Celebrating Pride month is a good thing for many reasons.
However, it’s easy to slap a rainbow on social media profiles and not go any further in policy or practice and make real changes. So, this year, we wanted to dive deeper and share some real stories from our Solvers around Pride and embracing more diversity in the workplace. Here are some of their stories.
Why is it important for employers to recognize and celebrate Pride Month?
The first step in any relationship is to be able to feel welcomed and heard. The impact of building that mindset within the culture of a company is so paramount to employees feeling excited to go to work and bring their true, authentic self. Celebrating any marginalized community fighting for equal rights brings the aspect of equity and equality within the workplace. It conveys fairness and genuine love to embrace people as they are. When we ALL feel welcome, we ALL work better as a team. —Murali Krishnan Sundararaman, Strategic Advisor
It is important for employers to recognize and celebrate Pride as a way to create awareness and help educate those who do not understand and to create an empathetic, diverse, safe and accepting environment for those who may not otherwise feel that way. —Rachel Fitzgerald, Configuration Specialist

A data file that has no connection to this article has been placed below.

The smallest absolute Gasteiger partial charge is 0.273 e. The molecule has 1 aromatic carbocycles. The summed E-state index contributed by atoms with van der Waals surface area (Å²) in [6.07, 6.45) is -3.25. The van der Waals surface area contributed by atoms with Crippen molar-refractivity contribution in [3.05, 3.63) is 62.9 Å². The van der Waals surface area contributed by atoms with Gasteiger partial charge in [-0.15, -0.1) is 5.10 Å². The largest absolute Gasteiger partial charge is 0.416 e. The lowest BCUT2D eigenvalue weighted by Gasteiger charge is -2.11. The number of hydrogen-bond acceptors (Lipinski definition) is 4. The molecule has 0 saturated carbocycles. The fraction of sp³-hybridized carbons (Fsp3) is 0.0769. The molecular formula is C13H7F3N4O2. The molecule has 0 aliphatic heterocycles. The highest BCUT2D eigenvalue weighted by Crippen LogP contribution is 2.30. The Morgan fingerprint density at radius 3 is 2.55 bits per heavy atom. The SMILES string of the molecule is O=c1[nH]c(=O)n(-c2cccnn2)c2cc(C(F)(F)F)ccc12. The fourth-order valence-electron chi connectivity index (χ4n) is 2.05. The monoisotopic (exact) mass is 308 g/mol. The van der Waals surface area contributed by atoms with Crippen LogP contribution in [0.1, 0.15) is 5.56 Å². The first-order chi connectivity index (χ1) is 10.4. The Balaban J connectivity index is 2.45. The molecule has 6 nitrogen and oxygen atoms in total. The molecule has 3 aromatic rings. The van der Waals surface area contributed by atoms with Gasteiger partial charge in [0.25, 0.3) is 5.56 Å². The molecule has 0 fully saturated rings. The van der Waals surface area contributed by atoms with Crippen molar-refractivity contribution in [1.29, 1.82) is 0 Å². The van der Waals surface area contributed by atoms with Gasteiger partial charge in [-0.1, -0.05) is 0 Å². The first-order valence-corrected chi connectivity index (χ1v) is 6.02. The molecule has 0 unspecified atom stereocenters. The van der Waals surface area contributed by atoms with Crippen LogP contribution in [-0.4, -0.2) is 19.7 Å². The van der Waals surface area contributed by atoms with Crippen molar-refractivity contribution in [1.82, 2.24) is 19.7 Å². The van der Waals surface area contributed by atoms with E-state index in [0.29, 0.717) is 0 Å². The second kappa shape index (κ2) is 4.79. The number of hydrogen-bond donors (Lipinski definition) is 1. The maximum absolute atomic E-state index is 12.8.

Pride month is important to celebrate for one reason in my opinion: diverse perspectives. Employees in the LGBTQ+ community experience and have knowledge regarding a lot of things that can help bring value and purpose to our organization, and ultimately help improve the workplace for members of all communities.—Konner Johnson, Integration Analyst I
Employers have a responsibility to not only respect and honor their employees, but to celebrate their diverse intersections. Pride month is a wonderful way to do so and builds rapport among LGBTQ+ employees, while also furthering a company’s mission and vision around DEI initiatives bolstering a forward-thinking culture of acceptance.
As a non-binary queer human, working for an affirming employer makes my day-to-day more livable. I know that my team supports me and celebrates my existence within the organization and in turn, I feel comfortable showing up as my whole self to work making it even easier to deliver quality work. It’s just that simple. —Alex Fisher, Member Advocate
We want to thank all our Solvers who shared their stories with us. Listening first is the most important step towards increasing acceptance, empathy, and diversity in the workplace. For more on how empathy can help your organization check out our 2021 State of Workplace Empathy report below.